The original lease is believed to have once formed a part of Lawn Hill Station, which was taken up in the 1860s. It is not known when Bowthorn became a separate property of 497 square miles in area, but sometime between the late 1940s and early 50s its first owner would appear to have been William ‘Smiler’ Smith, an old bagman who lived with the Aborigines, and mustered the place for grog and tobacco money.
‘Smiler’ was killed on the Normanton race-track (riding dead drunk) in 1955 and his estate was bought up by James Boyd, retired publican and owner of the Boyd Hotel in Mount Isa. Old Jim built a shed, erected a bit of fencing and a yard or two. His contractors swindled him, cutting Ti-tree (Melaleuca sp.) posts and railings which rot within a few years – but Jim didn’t know this.
Following Jim’s death his son Marshall inherited both pub and station and used the latter as a place to recover bar debts. Ringers who ran up a slate and couldn’t pay were dispatched to work it off. Consequently some mighty poor ringers chivvied the quiet cattle around and let the rest turn into scrubbers. Marshall sold whatever they picked up – breeders, bulls, heifers – and left the place unimproved.
In August 1966, Bowthorn passed into the hands of the McGinnis Family, when they gave up droving to become property owners. At that time there was only one shed, one horse paddock, three old yards, and 300 head of scrubber cattle. The scrub cattle were replaced by Brahman crossbreds, and many improvements were made, such as fencing, bores, dams and yards, and a 40 square brick homestead which the McGinnis family built themselves. There were no internal roads so the McGinnis’ used pack plants and went everywhere on horseback for the first ten years or so until work began on the roads which now service the property.
Up until 1970, all the Gulf country was open range. The only fencing was horse paddocks or small holding paddocks. There were no boundary fences and consequently nothing to stop cattle from Property A straying onto Property B, C, or if they wished D! A gentleman’s agreement existed between owners regarding the return of strayed stock but big cleanskins (weaned, un-branded offspring of those cows) were a contentious issue. The usual arrangement between neighbours was to split them; however, poddy-dodging (stealing un-branded calves) by persons unknown (but pretty accurately guessed at) was a common Gulf pastime. Few offenders were ever charged as they tended to rise earlier and ride harder. Much of the rough range country was dotted with hidden yards. There are still caves away from the main routes where pack saddles and rotting green hide ropes can be found, abandoned by the cattle duffers.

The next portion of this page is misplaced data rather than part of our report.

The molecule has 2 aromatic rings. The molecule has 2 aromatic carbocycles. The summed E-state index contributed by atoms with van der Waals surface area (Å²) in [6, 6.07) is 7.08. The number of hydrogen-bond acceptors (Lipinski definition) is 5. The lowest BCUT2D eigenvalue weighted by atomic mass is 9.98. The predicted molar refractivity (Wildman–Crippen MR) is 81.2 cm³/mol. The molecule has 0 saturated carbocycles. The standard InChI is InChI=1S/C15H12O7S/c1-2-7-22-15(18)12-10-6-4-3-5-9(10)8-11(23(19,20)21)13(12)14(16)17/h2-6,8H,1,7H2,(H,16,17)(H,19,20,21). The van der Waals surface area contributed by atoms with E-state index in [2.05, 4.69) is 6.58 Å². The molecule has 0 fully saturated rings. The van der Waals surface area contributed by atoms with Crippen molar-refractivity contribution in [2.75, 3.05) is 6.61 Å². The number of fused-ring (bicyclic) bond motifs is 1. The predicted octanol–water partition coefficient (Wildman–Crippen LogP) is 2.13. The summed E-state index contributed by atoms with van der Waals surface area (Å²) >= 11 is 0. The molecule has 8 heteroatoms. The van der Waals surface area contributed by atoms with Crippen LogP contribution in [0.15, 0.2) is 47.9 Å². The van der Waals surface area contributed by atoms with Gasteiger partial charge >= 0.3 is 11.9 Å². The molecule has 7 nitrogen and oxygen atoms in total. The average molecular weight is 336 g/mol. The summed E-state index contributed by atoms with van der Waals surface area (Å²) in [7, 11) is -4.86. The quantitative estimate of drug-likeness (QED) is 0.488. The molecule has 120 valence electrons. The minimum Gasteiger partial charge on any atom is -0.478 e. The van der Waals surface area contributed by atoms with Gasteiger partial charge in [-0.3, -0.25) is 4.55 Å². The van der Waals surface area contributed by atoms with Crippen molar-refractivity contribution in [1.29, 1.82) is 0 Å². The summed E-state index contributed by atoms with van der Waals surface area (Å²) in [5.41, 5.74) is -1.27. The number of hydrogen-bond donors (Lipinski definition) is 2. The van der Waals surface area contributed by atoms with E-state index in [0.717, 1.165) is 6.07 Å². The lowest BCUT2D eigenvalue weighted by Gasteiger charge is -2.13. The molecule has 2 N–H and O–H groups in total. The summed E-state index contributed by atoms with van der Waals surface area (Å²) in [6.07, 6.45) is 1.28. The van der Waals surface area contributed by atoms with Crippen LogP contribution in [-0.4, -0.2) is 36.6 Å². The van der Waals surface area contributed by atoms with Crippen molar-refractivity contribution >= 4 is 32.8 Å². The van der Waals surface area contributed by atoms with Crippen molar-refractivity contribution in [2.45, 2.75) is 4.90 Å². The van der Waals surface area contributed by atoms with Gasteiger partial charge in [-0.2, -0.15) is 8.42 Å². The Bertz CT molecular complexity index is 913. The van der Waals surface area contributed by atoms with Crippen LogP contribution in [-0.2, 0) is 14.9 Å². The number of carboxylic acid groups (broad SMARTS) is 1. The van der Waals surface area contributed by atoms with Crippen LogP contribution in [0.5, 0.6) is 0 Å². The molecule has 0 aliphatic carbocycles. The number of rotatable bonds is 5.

In the 1970s, intermittent testing of herds for brucellosis and tuberculosis commenced. This grew into the full-scale BTEC program which ran through the eighties and brought an end to open-range grazing. An effective eradication campaign demanded effective quarantine areas and clean musters. Properties were boundary-fenced, then cut into paddocks. Helicopter and motorbike musters replaced the old eight and ten men stock camps, and droving ceased. All stock had to be transported by truck directly to markets to avoid possible contamination of watering points and pastures between their home range and destination.
For many years Bowthorn had no mail service and picking up and posting mail, along with getting food supplies, meant a drive to Doomadgee Mission once a month - a 100 mile round trip. Sale cattle were droved south to Lawn Hill or Gregory (60 miles and 100 miles respectively) to truck them to sale yards, as in those days the station tracks were impassable for road trains. In the early 70s the property was gazetted as a Fauna Sanctuary. Telephone, television and weekly air services brought Bowthorn in touch with the modern world, but much of the history of the past has been retained for posterity.
Additional area, taken from the vacant Turn Off Lagoons block in April 1984, made the Bowthorn lease up to 897 square miles. Bowthorn Station’s western boundary abuts onto the Territory border and it is watered by the Nicholson River and the Musselbrook, Elizabeth and Accident Creeks.
The BTEC program dragged the Gulf cattle industry into the 20th century, but at a great cost to the country. There are fewer people, few family-owned stations and fewer auxiliary workers –contract musterers, drovers, saddlers, horse-breakers – in the Gulf today than there were thirty, fifty or even a hundred years ago.
In 2005, the property was bought by EC Throsby Pty Ltd and the 6,000 head of cattle are now managed by a station manager.
Kingfisher Camp was established in 1994 as a tourist campground situated on the lower end of a 5km waterhole in the Nicholson River. With grassed and shaded campsites, ablution block, boat hire and self-guided tours and a kiosk to service campers and staff in residence, it has proved to be a popular venue with travellers and holiday makers.